Ann Arbor in the Goldfish Bowl
We hear a lot these days about transparency and openness in government. What that refers to is having all business done in public view. That was the intent of Michigan’s Open Meetings Act and Freedom of Information Act, both enacted in the mid-1970s. The Open Meetings Act sought to make all deliberations leading to legislative decisions subject to observation by the public, and the Freedom of Information Act (FOIA) gives the public the right to view or request copies of documents (including correspondence and notes) generated in the conduct of government business. But that was so Seventies. As noted by Noah Hall of the Great Lakes Environmental Law Center in a recent Workantile Exchange seminar, governments often put up barriers to this access. Hall has an impressive grasp of the tactics needed for full access and has applied them frequently in pursuing issues of interest to GLELC. His most recent moment in the spotlight followed his FOIA of Ann Arbor City Council emails, in the context of a letter to the city regarding the parking garage planned for the Library Lot. (We linked to some of the emails in an earlier post, and recently released emails are available here.) The resulting flap has provided some welcome entertainment but has also revealed that the council majority has not exactly embraced the whole transparency paradigm.
Here’s the problem. Once deliberations, negotiations, and deal-making come into view, all interested parties start to ask questions, make demands, and generally cause a fuss. As Mayor Hieftje commented (not happily) in a DDA committee meeting I attended some years ago, “We live in a goldfish bowl”. Transparency is inhibitory to getting business done in an efficient way. After all, once you have all the information that you yourself require, and you know the agenda and purpose you want to pursue, why involve a lot of backseat drivers? You don’t really need “public input”.
The council majority clearly does have a set agenda and the emails show how directly they are pursuing it. The February 17 emails include discussions within the group heading off a possible postponement of a resolution to authorize bonds for $55 million, partly to pay for an underground parking structure.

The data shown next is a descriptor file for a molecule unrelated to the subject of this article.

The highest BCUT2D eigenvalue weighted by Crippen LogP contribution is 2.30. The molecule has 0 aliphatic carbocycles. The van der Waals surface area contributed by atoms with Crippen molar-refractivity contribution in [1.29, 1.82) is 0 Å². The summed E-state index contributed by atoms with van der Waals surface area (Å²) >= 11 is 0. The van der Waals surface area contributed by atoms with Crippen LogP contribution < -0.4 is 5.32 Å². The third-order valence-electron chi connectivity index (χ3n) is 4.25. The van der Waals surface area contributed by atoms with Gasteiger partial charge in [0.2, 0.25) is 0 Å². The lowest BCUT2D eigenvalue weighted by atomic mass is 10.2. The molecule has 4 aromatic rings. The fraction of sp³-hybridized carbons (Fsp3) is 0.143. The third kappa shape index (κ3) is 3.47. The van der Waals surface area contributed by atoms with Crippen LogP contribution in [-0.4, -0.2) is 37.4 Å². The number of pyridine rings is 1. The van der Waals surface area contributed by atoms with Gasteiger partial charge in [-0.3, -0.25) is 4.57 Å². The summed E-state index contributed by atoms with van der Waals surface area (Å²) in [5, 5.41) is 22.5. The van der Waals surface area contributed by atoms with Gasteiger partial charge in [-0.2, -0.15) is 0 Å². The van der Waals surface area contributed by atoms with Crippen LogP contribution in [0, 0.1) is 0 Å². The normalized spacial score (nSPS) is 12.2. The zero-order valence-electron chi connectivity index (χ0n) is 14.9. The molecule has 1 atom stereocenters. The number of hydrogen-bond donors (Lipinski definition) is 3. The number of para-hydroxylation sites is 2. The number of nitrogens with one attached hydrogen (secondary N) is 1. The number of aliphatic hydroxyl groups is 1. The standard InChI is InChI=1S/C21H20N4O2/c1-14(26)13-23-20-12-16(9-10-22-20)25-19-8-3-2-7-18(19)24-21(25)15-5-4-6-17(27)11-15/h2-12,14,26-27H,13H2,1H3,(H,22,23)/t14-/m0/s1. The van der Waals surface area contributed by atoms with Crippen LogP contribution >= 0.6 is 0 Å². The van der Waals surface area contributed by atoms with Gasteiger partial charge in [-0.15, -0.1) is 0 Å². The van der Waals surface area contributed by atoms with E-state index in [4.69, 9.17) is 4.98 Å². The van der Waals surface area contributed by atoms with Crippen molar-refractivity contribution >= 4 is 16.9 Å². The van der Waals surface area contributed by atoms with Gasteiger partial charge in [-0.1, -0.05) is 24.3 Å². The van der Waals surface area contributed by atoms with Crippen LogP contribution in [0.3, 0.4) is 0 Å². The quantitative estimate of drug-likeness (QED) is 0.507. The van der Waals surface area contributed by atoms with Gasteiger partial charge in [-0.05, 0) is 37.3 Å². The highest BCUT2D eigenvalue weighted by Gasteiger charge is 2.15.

“The Bonds are to be issued for the purpose of financing the construction of a 677 space, four story underground parking structure and streetscape improvements along Fifth and Division Streets. The project includes a new street running west to east on the north side of the Ann Arbor Public Library, utility improvements under Fifth Avenue and Division Street, and a new downtown alley. The footprint of the project will be from the west side of Fifth Avenue to the west side of Division Street and under Fifth Ave from the northern edge of the current parking lot to William Street. The parking structure will be built in a manner to allow future construction of an up to 25-story building on the site. The project will also include the construction of streetscape improvements on Fifth Avenue and Division Streets from Beakes to Packard including improved crosswalks, new streetlights, trees, sidewalks, bike lanes, and curb.”
But prior to that February 17 vote, there were plenty of other discussions. As was mentioned in an earlier post, a private plan for a conference center was presented at the January council retreat. Subsequently, CM Sandi Smith (only recently elected after a long tenure on the DDA Board, of which she is still a member) issued an invitation to all her council colleagues for a January 23 meeting at the DDA office with engineers designing the underground structure. “Before this comes to council, I want to hear where the project is now. I also want to investigate the ideas about what can be built on top of the structure…” Now, it would have been possible to make this meeting legal according to the Open Meetings Act. The meeting could have been posted (announced on a bulletin board, at least), open to the public, and minutes could have been taken that were subsequently available to the public. I have not attempted a FOIA to establish whether or not any of these things were done. So – potentially the entire council had a substantial discussion, prior to a formal vote, on the underground parking structure and its potential use for aboveground building, without being in the goldfish bowl. And, as we have reported, the Council has now passed a resolution calling for an RFP for the aboveground structure (a.k.a. the conference center?).
Efficiency is satisfying. It gets things done. Those who employ it may even believe that they are performing a public good. But the purpose of transparency, with its ensuing public discussion, though messy, is both to guarantee the public an opportunity to respond to major initiatives and to guarantee that good and honest decisions are being made. I hope that the Mayor and the council majority will consider this before making additional commitments to major projects.
Note: The email transcripts published on the Neighborhood Alliance website, of which one set is linked to here, were excerpted and edited by an individual other than myself and I cannot make any representations as to their complete accuracy, though I believe the excerpting to be a good-faith attempt.
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